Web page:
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October 13, 2021

Work-Life Week: How to reset your equilibrium

By Joe Pickard

As it is National Work-Life Week (11th-15th October), CABA is urging employees across the UK to take a look at their wellbeing and address any imbalances. 

With a recent move to a more flexible, balanced working life resulting in the possible legal right for flexible working one day a week, CABA support officer Paul Day offers five tips to those looking to re-energise themselves this October to ensure a better work-life balance.


 

  1. Culture needs to come from the top

Company culture can dictate how employees perform and how they behave. Strict company cultures, for example with an austere, standoffish approach to employees can make employees feel unappreciated and isolated. This includes attitudes to working hours and output, so businesses, especially SMEs need to foster an understanding and collaborative culture where everyone feels involved. This can be achieved by simply outlining that being a team player is more important than working long hours at your desk. Expecting employees to work 8am-8pm is not productive, as they will burn out and their tiredness will lead to lethargy and mistakes. Lead from the top by leaving on time, thus letting junior employees follow suit. Facilitating them to have a life outside work, gives them the opportunity to spend time with their loved ones or complete activities they enjoy. This lets them switch off and forget about work for a while, meaning they come back to work fresher and with more energy than before.

  1. Tech is not everyone’s friend

The advent of technology has heralded an ‘always on’ culture, with many businesses expecting emails to be responded to 24/7. By immediately responding to emails, you are setting an expectation with the sender. Spending just a few minutes identifying critical and urgent messages allows you to respond only when needed. Many people find switching off email alerts and only responding at two or three set times of the day creates a new expectation with senders and significantly reduces stress levels. This will allow you to recharge yourself after a day at work and come back refreshed the next day, aiding productivity and creativity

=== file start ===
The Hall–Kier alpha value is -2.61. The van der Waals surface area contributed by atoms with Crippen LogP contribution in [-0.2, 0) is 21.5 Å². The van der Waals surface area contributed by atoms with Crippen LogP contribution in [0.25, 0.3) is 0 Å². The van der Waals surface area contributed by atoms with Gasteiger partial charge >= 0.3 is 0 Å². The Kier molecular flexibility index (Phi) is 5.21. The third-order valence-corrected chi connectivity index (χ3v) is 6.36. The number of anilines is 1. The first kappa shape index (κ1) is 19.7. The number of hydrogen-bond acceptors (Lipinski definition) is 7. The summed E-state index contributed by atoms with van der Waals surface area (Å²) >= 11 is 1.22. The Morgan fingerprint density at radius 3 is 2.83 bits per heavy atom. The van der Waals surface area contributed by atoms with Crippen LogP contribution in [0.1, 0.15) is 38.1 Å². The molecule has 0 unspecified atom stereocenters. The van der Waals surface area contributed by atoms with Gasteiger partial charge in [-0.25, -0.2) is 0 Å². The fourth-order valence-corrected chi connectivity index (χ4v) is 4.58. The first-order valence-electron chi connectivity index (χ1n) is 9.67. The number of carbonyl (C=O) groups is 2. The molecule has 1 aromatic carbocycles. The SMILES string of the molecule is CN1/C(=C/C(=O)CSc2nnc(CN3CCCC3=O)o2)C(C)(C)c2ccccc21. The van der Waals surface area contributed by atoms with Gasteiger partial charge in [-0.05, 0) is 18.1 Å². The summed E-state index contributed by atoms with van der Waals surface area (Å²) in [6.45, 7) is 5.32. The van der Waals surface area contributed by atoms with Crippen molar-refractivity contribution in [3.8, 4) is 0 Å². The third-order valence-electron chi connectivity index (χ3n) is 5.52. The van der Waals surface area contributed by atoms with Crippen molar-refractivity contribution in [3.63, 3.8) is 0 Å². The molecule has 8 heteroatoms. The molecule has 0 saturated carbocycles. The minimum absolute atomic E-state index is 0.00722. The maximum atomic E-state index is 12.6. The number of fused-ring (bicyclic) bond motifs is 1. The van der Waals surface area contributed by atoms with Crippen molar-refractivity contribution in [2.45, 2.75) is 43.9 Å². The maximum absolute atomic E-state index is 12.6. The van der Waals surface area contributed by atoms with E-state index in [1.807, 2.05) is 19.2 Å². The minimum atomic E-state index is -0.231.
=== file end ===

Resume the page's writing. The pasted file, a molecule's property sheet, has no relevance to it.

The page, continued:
1. Take a break…

An important part of managing your stress levels is knowing when to take your foot off the pedal or take a well-earned break. Many experts believe taking time out can boost your performance. Taking at least 30 minutes off at lunchtime will help you to concentrate more effectively in the afternoon, as a relaxed brain is a productive brain which encourages creativity and energy for the rest of the day

  1. …But not a KitKat

The old phrase is true, you are what you eat. Eating lots of fat or sugar will affect your body’s energy levels and while these delicious sweets may perk you up temporarily, they won’t get you through the day. For example, they also cause mood spikes, which are not ideal for your colleagues or clients. Rebalancing your diet and building resilience will help your wellbeing. Research has proven that some foods can reduce symptoms of stress. For example, low levels of zinc are associated with anxiety; eating more cashew nuts can address this, while magnesium, found in sweet potatoes, can help you relax. Making sure you get your 5-a-day, partaking in smart caffeine consumption (none after 3pm) will result in a more stable sleep pattern and allow you to wake up refreshed; helping you to improve your wellbeing this Work-Life Balance Week and beyond

  1. Work when it works for you

Work-life balance is about spending the right ratio of time on yourself and then on your work. One way to achieve this is by working at the times which suit you, as it can help free up time for other, enjoyable activities. If you’re an early bird, could you work slightly earlier hours to give you enough time to go to the gym or go for an after-work run. Research suggests that just 15 minutes of moderate physical activity per day increases life expectancy by three years, and just increasing your daily step count from 2,000 to 4,000 steps produces greater health benefits. In addition, evidence shows that physical activity has a massive benefit on mental health. Physical activity engages different parts of the brain, enabling a more relaxed state of mind. Making time for physical activity two or three times per week will help you feel healthier and happier in yourself, and give you the energy to tackle issues head on.

  1. Dedicate time to yourself

We have many priorities in life, and often doing enjoyable activities for ourselves can slip to the bottom of the to-do list. For this week at least, try to carve out an hour just for you – to walk the dog, read a book or go to the gym. This can be a challenge when loved ones or colleagues make demands of us. However, even completing one activity just for you, will help to boost your mood and wellbeing. This positivity will soak into your working life and result in increased productivity, enabling you to focus on people and tasks with renewed vitality.

For more information, visit www.caba.org.uk


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